Less Understood Fibers
Posted: Mar 25 2014
Plant and animal fibers are the building blocks of clothing. They’re what yarns are spun from, and subsequently what fabrics and ultimately clothes are made out of. With certain yarns, we get certain properties. Cotton and linen tend to be lightweight and breathable, merino wool is warm and insulating, and cashmere is soft and luxurious.
But what about the other materials we see on our care tags, such as Egyptian cotton, Alpaca, and Tencel? Here we’ll review ten less popularly understood fibers and what they mean for clothes.
Alpaca: Fiber from the alpaca, a small, domesticated llama native to the high regions of South America. There are two types of alpaca hairs: huacaya and suri, the second being rarer, silkier, and more delicate. Alpaca yarns are often left undyed and used to give sweaters some natural brown coloring
Angora: Fiber from the hair of angora rabbits. Extremely soft, it’s usually added to wool or cashmere to give it a silkier touch.
Bamboo: A fiber derived from bamboo plants through a process similar to the one used to turn wood pulp into rayon or lyocell. Bamboo is prized for its natural anti-bacterial (and thus odor resistant) properties. It also has the advantage of being a “green” fiber, as it’s less environmentally taxing as a renewable resource.
Egyptian cotton: A word originally used to refer to a type of luxurious, long-staple cotton from Egypt. Unfortunately, the word is often misleadingly used today to market coarser varieties of cotton from Egypt, which leads to a lot of confusion over why (true) Egyptian cotton should be prized
Mohair: A lightweight, lustrous fiber taken from the fleece of Angora goats. When used in wovens, it imparts a slight shine; when used in knits, it gives a slightly hairier appearance.
Polyester: An umbrella term for a variety of man-made, petrochemical-based fibers. Although 100% polyester fabrics aren’t terribly great for clothing (witness the 1970s), a bit of polyester can be added to blends in order to give certain desirable qualities. In cotton, it can make the fabric easier to iron. In linen, it can add some resilience and “spring back,” giving the yarns a bit more “life.” Polyester is also routinely used to make performance clothing, as its valued for its wicking properties.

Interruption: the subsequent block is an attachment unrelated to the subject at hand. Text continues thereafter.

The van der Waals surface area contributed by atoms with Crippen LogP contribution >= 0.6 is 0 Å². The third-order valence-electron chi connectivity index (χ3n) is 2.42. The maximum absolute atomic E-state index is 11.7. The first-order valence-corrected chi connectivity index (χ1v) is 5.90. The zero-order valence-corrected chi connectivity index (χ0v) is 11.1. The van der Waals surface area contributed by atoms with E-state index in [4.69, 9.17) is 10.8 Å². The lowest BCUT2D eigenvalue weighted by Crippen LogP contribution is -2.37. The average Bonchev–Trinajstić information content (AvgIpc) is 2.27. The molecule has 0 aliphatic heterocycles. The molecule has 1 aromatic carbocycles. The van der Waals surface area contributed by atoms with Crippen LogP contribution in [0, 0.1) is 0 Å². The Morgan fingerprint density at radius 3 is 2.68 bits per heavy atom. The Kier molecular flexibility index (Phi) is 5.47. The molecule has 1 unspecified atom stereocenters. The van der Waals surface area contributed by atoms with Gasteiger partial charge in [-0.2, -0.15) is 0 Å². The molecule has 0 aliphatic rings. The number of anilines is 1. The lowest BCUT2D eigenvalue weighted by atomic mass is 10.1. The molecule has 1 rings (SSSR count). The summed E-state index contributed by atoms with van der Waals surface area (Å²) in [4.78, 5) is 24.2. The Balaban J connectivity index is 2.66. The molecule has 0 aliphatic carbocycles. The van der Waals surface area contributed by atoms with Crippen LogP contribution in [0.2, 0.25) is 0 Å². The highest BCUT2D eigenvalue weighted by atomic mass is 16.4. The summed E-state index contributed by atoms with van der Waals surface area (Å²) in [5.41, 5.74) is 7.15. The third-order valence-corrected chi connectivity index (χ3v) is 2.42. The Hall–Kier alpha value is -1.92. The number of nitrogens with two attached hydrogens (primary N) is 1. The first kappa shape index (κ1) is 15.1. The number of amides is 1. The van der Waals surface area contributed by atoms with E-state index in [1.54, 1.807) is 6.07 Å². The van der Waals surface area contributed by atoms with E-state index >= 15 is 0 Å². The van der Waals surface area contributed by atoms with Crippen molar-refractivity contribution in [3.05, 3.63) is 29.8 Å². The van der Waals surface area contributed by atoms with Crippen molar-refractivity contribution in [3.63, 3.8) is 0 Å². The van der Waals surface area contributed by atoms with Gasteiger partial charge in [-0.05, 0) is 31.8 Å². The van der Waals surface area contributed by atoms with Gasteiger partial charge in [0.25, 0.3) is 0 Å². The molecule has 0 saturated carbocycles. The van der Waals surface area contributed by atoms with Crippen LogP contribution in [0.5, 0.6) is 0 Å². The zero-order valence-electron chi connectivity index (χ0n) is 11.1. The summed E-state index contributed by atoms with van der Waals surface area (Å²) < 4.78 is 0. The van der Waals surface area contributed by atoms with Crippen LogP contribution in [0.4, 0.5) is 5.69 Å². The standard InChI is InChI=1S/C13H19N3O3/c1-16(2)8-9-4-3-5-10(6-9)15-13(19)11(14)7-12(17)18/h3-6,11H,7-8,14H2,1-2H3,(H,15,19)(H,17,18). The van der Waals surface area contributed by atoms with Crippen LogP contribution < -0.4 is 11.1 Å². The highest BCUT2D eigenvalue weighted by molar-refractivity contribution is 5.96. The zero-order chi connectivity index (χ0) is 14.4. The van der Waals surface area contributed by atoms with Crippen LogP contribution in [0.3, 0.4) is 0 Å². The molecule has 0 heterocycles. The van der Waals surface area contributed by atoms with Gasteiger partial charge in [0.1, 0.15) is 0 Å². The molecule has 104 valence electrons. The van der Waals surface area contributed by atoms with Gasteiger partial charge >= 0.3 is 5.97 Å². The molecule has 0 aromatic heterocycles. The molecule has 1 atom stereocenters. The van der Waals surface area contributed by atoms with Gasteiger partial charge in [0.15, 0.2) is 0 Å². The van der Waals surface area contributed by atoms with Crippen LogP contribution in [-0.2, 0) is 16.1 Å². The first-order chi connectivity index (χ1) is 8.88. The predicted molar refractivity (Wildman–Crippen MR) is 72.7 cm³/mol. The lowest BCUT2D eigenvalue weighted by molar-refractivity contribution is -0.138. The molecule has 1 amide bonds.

Rayon: Known as “artificial” silk, rayon is supple and silky, and derived from plant materials. It’s commonly used for linings and pajamas.
Tencel: A trademark name owned by Lenzing for a type of lyocell, a type of fiber primarily processed from wood pulp. The material is valued for its ability to absorb sweat and bring it to the surface easily, thus allowing the perspiration to evaporate and letting the wearer stay dry and odor free.
Viscose: A supple and silky fabric often used in linings, pajamas, and underwear. Also commonly used as a synonym for rayon.
Virgin wool: Any wool that hasn’t been recycled from a previous yarn. The term was more important in the 1930s, when the recycling and reuse of materials was more common, as it helped distinguish a “premium” yarn from recycled yarns. In the recycling process, wool fibers came out a bit shorter, which made the resulting yarns weaker. Virgin wool doesn't have any of those problems, but again, is less of an issue today now that fewer manufacturers recycle wool.